Wednesday, September 26, 2012

Track agents, deals and editors at PublishersMarketplace

Not much blogging for the next few days. Family stuff. When I return, I want to write more about what you can do *before* you start writing to increase your chances of success with a nonfiction book.

Meanwhile, a few useful links.

1. PublishersMarketplace is the best place to track agents, deals, industry news and editors.
When you are checking out an agent, go to PublishersMarketplace to find their recent deals. The full website costs $20 a month on  a month-to-month basis. At the very least, sign up for a few months when you are marketing a book.

2. PublishersLunch is a free daily email from the folks at PublishersMarketplace.

Bonus links...

3. Jason Boog at Media Bistro's Galley Cat has a great article about Google resources for writers and publishers. (H/T to Jason for the following 4 links.)

Free eBook by director Christopher Nolan

Michael Wiese Productions is proud to provide a FREE 30 page sample PDF of a new EBOOK entitled, Instant Filmmaker by Christopher Nolan.

Just click on and follow the links
Get it today!. It's Free! It's Fresh!

Wednesday, September 19, 2012

Are you the right person to write a nonfiction book?

The right person to write a good nonfiction book will have three things: Authority, passion, and a good idea.

Today's post is about authority.

Gaining authority
Let's say you want to write a book on kayaking. One of the first things to ask yourself is "Do I have recent, first-hand experience"? If you are a world-class kayaking expert, the answer is yes. You do.

But what if you are not already an expert?  Then your job is to gain the experience you need to become an expert. You might do something like doing a year-long kayaking training program, and then going on your own kayaking adventure. Ideally the adventure will be something remarkable. Like kayaking around British Columbia's Victoria Island, or perhaps Ireland.

As you train for your adventure, take detailed notes on the day's experiences. Ideally before you go to bed each night.

Always try to take notes the same day. The more hours that pass between the experience and note taking, the less valuable your notes become.

By the end of your training program and the following adventure you would have the authority you need to write a kayaking book.

Finding authority
Another way to gain authority is to work with someone who already has the authority you need for a successful book. You might interview and quote dozens of kayakers, kayak manufacturers, kayak teachers, and kayak experts, or you might decide co-author a book with a famous kayaker.

Whatever method you choose, you need to find some way to gain first-hand experience.

If gaining first-hand experience is impossible--say you are writing about a historical event--you still need to immerse yourself in the field. You might read everything you can find, talk to all the experts possible, and visit historical sites.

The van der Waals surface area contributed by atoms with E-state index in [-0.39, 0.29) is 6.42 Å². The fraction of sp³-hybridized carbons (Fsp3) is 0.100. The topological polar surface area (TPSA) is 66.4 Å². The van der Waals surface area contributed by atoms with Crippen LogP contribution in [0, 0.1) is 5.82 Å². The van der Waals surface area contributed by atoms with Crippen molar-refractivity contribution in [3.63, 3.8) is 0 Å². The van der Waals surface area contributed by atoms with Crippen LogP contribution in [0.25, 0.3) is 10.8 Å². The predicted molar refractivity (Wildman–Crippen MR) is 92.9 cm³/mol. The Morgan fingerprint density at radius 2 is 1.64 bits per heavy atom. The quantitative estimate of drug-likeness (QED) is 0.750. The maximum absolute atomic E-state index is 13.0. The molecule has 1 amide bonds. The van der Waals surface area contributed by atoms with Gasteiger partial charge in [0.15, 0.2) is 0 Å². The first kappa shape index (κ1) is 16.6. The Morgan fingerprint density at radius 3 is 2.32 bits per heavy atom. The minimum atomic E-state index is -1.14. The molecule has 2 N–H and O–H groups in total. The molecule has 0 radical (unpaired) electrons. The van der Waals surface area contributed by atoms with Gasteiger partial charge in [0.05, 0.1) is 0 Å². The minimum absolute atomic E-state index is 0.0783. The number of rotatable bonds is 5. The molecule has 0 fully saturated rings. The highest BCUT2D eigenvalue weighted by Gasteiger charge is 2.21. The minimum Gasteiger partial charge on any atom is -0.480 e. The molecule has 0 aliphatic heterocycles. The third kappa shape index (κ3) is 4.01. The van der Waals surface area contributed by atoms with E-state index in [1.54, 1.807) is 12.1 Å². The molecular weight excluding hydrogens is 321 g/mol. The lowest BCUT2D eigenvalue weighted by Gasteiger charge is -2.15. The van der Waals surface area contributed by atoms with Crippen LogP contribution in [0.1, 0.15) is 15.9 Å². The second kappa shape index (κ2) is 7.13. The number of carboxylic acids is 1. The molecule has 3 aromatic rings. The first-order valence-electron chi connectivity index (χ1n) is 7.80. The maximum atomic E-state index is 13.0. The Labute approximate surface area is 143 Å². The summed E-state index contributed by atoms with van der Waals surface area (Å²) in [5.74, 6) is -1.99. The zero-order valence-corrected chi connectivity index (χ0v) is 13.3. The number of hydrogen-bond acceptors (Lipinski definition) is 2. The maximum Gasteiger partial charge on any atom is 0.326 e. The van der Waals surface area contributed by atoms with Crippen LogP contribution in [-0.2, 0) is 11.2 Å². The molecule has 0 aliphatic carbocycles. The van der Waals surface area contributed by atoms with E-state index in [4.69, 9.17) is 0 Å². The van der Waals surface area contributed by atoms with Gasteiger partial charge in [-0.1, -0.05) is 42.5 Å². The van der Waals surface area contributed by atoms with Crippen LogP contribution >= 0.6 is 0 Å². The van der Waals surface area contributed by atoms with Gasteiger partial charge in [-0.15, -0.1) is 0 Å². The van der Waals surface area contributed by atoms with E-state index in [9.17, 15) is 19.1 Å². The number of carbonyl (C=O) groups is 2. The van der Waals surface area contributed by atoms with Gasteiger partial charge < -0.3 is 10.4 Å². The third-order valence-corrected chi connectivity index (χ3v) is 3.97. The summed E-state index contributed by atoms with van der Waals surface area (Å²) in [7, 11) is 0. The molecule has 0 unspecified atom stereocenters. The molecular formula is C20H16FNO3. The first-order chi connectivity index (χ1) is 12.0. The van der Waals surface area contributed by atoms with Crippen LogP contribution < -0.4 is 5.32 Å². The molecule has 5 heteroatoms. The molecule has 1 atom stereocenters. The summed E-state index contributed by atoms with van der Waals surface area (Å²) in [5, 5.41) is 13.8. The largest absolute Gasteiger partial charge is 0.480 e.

1. Note taking apps
Use your smartphone for notetaking.  Writing in the New York Times, Kit Easton tells how to use a smartphone with an app like Diaro (Android) or Day One! (iOS) to record your thoughts. Take and attach photos and audio interviews to your notes and then store the results in the cloud.

2. Gaining or finding authority
Marc McCutcheon's book Damn! Why Didnt I Write That? contains one of the best explanations of the importance of having or finding authority that I've found.

Tuesday, September 18, 2012

When your book project fails

I just spent two years working on a nonfiction book.
It failed.
The manuscript is going in a box, and then into storage. 

The project failed for five reasons.
1. I was not the right guy to write the book.
2. I did not test the idea to see if it was 'big' enough or compelling enough to support a book. Instead, I rushed into the project and wrote the book without a contract. The traditional method of writing query, then a proposal, and signing with a publisher is one a way to test the idea by exposing it to professionals like editors and agents.
3. I did not choose the correct nonfiction genre. There are several distinct genres for nonfiction. A few of them: narrative nonfiction, investigative journalism, collaborative (one or more co-authors), survey, general informational, self help/how-to, biography, inspirational and self-published manifesto. Each genre has distinct requirements for research, structure, and language. The genre you choose at the beginning of the project shapes everything that follows.
4.  I did not build an appropriate platform for the book as I researched and wrote it. As one agent said, "No platform, no project."
5. I did not stay abreast of the publishing industry trends. One way to do this is to regularly read the website ($20 a month).


How to raise money for your film

On October 3, veteran fund raiser Morrie Warshawski will tell you how to raise the money you need to make your film. Warshawski, author of the classic book Shaking the Money Tree will be interviewed by Carole Lee Dean on her Internet radio show, "The Art of Film Funding" on Oct. 3rd at 11 AM.

Dean is the author of her own book on fund raising, The Art of Film Funding.